I trace my interest in genealogy to my early childhood. We lived surrounded by family – my paternal grandparents and uncle and aunt lived across the Ipswich River from us, and more distant cousins lived in nearby towns in Essex County, Massachusetts.
But while my parents and grandparents knew that they were related to these kinsmen – and my grandfather probably knew how, since he was closer to their common forebears – no one could explain the connection, at least at a child’s eye level. It made for an interesting mystery to solve.
Researching my paternal grandmother’s Ayer forebears was one way to get answers, since my great-grandfather’s older sister and younger half-siblings had lived near us on the North Shore; in general, it was their descendants whom we knew as “Cousin.” Another way, of course, was to trace my own ancestry, since some of these kinships were more distant (and, I’m sure, at a certain point neither party knew such a connection existed).
So now I know that my parents were (distant) cousins, as were my paternal grandparents (who were slightly more closely related through the Beekman family); interestingly enough, I can find no way in which my maternal grandparents were related to one another. I have also since learned that our house, on Perkins Row in Topsfield, stood on land that had once belonged to a collateral Howlett relative.
Both of my grandmothers were descended from the Perkins family. (Another, probably unrelated Perkins family of Topsfield, is ancestral to my paternal grandfather.) On my paternal grandmother’s side are several witch connections: Mary (Perkins) Bradbury, who was accused but outlived the witchcraft delusion; Katharine (Towne) Perkins, a niece of Rebecca (Towne) Nourse; and Mary (Wildes) Perkins, a granddaughter of Sarah (Averill) Wildes, who perished. The land on which our house stood had once belonged to Thomas Howlett, Jr., Mary Wildes’ great-uncle, a fact I’m pretty certain my parents did not know when they bought the property!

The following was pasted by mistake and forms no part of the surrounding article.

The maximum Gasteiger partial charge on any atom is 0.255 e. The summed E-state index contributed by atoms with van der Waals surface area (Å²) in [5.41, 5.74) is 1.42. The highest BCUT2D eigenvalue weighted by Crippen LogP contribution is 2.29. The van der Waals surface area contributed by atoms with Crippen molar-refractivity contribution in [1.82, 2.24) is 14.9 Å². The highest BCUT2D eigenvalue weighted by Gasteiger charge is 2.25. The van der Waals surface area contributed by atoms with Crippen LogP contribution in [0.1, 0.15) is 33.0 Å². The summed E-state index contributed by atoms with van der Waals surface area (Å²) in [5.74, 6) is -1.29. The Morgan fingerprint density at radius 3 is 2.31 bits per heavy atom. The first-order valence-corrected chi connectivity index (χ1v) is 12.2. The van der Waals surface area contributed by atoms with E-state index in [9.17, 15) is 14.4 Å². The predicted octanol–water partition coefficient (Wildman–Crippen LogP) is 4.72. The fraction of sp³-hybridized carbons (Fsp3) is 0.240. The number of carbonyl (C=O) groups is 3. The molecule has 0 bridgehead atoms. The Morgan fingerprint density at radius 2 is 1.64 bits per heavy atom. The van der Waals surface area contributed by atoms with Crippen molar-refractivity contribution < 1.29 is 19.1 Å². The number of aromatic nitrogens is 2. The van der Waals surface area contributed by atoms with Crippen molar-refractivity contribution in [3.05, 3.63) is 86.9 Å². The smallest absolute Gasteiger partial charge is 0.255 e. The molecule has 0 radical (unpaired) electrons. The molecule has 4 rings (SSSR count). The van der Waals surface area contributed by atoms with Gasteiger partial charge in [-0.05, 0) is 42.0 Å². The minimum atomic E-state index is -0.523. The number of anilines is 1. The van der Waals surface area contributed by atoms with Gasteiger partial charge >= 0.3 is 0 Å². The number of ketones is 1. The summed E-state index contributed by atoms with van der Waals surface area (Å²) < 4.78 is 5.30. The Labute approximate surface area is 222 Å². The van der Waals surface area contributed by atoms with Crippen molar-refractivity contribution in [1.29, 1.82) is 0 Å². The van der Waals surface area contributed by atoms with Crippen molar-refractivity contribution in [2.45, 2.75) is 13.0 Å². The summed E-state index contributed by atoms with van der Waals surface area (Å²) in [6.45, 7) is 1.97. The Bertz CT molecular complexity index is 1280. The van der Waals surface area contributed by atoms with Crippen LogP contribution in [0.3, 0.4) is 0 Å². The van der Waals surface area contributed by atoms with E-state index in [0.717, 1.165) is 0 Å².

While my Grandmother Steward’s Perkins forebears went early to Maine, moving on to New York and New Jersey during the nineteenth century, my maternal grandmother’s Perkins family moved out to western Massachusetts during the eighteenth century before heading north to Newcastle, Maine, just in time for the Ilsleys to leave Portland. My great-great-grandfather, William Pierce Harrington Glidden, followed his brother to Cleveland, Ohio; his son, the architect Edward Hughes Glidden, began his career in Baltimore and, finding a wife there, remained in Maryland until his death.
My parents, who met at a street fair in Georgetown (D.C.) in 1958, probably had no idea that they had these relatives in common – or that, when they moved to Topsfield in 1962, they were in many ways coming back to a place of common origin.